Thursday, March 06, 2008

The House Between 2.6 Director Notes: "Distressed"


“Distressed,” airing tomorrow, is a bonus episode of sorts for The House Between. I had originally conceived seven episodes for the program's second season, and begun a concept called “Distressed” in case of a problem or in the unlikely event that we beat our crazy production schedule and had extra time. I didn’t really expect there to be a problem, or that the bonus episode would be required, or that we would have extra time. I'm just a guy who likes to be prepared.

However, on Day Six of our second season shoot, my dear Tony Mercer (who plays Bill) grew gravely and dramatically ill. He was suffering in massive amounts of pain and could not work. In point of fact, he should have probably gone to the hospital. The day after we finished our shoot, he did go to the hospital. The day after that, he was in surgery. Without going into any details, that’s how serious this was…

I should add, Tony was more than willing to work, but I assessed his situation and told him he needed to rest and recuperate. We still had another two days to go, and my fear was that if he stressed himself now…the entire end of the season would be compromised and we’d be left with no resolution, and no finale. The theory was that a day of rest would re-energize him, and we could hopefully finish the season as intended. Tony felt bad about this. He was more concerned for the show than his own health, but the ultimate decision was mine, and I think I made the right call. I didn’t want to have to send for the ambulance at the end of the universe.

But the problem was…what could we shoot without Tony? His character is present in spades in the last two climactic episodes, “Caged” and “Ruined,” so we could spend the morning shooting the scenes he wasn’t in for “Caged,” but after that? I couldn’t have the cast sitting around, with time running out and a rented and paid for “house at the end of the universe.” That didn’t make any sense. Also, if Tony didn’t get better, we needed to go out on a note that would draw viewers back for a third season. Otherwise, our last episode would be “Populated,” which was a terrific show, but it was smack dab in the middle of the arc and was pretty neatly resolved.

So I dispatched my producer Joe Maddrey and my dp Rick Coulter and cameraman Bobby Schweizer to begin shooting the Mercer-less scenes of “Caged,” while I sequestered myself in Astrid’s room at the house at the end of the universe and wrote, re-wrote and polished “Distressed.”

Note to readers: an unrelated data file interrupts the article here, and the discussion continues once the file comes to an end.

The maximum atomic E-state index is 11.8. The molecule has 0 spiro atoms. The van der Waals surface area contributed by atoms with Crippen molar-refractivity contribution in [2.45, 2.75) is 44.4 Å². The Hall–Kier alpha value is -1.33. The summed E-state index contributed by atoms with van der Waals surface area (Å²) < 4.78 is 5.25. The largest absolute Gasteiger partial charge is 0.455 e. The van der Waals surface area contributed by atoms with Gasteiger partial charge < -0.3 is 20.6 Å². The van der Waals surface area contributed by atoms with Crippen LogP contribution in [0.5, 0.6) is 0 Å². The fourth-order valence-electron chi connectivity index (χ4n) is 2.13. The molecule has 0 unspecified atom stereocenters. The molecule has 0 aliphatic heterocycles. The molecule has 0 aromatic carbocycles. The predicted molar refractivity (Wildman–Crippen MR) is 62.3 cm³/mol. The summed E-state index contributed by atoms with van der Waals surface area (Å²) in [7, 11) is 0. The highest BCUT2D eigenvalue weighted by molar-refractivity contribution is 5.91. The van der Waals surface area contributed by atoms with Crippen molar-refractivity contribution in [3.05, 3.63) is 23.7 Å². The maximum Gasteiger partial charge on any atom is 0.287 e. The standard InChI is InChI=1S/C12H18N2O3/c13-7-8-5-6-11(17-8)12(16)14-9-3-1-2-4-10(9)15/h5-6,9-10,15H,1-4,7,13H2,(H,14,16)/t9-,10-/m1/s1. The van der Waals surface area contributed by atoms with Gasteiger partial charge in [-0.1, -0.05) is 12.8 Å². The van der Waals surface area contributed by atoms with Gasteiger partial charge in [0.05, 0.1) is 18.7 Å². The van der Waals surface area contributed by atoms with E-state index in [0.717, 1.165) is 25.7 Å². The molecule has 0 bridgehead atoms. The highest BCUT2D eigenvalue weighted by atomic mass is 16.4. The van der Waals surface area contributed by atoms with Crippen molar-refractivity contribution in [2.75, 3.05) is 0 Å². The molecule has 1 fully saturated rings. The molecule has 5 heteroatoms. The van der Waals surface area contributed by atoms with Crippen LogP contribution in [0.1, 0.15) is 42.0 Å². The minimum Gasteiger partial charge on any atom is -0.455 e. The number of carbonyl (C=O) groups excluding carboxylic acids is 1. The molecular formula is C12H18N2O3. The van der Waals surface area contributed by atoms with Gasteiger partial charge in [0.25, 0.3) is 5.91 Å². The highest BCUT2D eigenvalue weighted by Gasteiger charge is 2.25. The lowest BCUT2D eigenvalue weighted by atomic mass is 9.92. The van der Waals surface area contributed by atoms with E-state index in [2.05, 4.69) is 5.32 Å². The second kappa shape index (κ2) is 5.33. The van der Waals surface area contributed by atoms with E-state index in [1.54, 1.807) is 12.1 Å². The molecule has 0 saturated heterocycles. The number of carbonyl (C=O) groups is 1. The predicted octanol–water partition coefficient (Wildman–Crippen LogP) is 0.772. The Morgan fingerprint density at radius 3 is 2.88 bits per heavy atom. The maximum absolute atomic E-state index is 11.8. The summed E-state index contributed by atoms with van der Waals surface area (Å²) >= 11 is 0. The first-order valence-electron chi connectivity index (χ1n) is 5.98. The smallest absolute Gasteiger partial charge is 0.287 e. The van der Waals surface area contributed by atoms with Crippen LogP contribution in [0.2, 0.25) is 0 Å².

We began shooting the completed episode cold at 1:00 pm. I knew we risked being up all night to finish, but amazingly we completed the entire episode (32 pages) by 10:30 pm. Most episodes of The House Between take us sixteen-to-eighteen hours to shoot, but fate unexpectedly turned our way, and everybody worked really hard and shot the episode in half-the-normal time. We did it, literally, on a wing and a prayer.

And there were further hardships to tell you about. Jim Blanton, who plays Arlo, began to feel ill before noon the same day. By mid-afternoon, he had a fever of 104 degrees which just wouldn’t break. Jim acted the entire episode – and it featured a substantial part for Arlo – with that raging fever. By eight pm that night, Jim was caked in sweat. By nine that night, he could hardly stand-up…he had to literally be propped up for his scenes. By the time we finished shooting, I swear he had lost five pounds in a day. It was frightening because if you've seen Jim, you know he doesn't have five pounds to lose. I’ve talked to Jim recently about “Distressed” and he has no memory of shooting it; or what went on. That's probably a good thing...

But we got “Distressed” in the can, and by late in the evening, just as Jim was fading into a final delirium. Miraculously, Tony started feeling better and we were even able to work Bill into the episode for an important scene. I tell you -- it was crazy. The next day, Tony and Jim both returned to the set and – still not feeling well – went on to finish the season with the rest of the team.

I’m not finished, either. Rob Floyd, our special effects guru, had to create a new camera-worthy prop for “Distressed” with no warning and no time – a Ouija or spirit board – and he was under the weather too. He had developed a terrible allergy to something in the house at the end of the universe and his eyes were red and raw. But he came through, and did a fantastic job.

Maybe the show should have been titled “Cursed…”

Truly, everybody persevered on that dark day. The cast including Lee, Kim, Craig Jim and Alicia had to perform a script they had never read, never even laid eyes on. We were printing the scripts at 12:45 pm, and because of the alacrity at which we were moving, some of the actors didn’t even get their own copies of “Distressed.” But they all did a great job dealing with the challenges of the script. Watching the episode, I am blown away by all the performances, because the script calls for a different set of challenges than usual. “Distressed” features a side of Travis never before excavated; Astrid has a ton to do and is responsible, basically for "moving" the story; Theresa deals with a new challenge that had to believable and affecting; Brick has his biggest role to date; and Arlo had to contend with a weird situation too. It’s not like this was an easy or rote script where the actors could just glide or walk through familiar roles. It was a steep challenge in terms of schedule and concentration.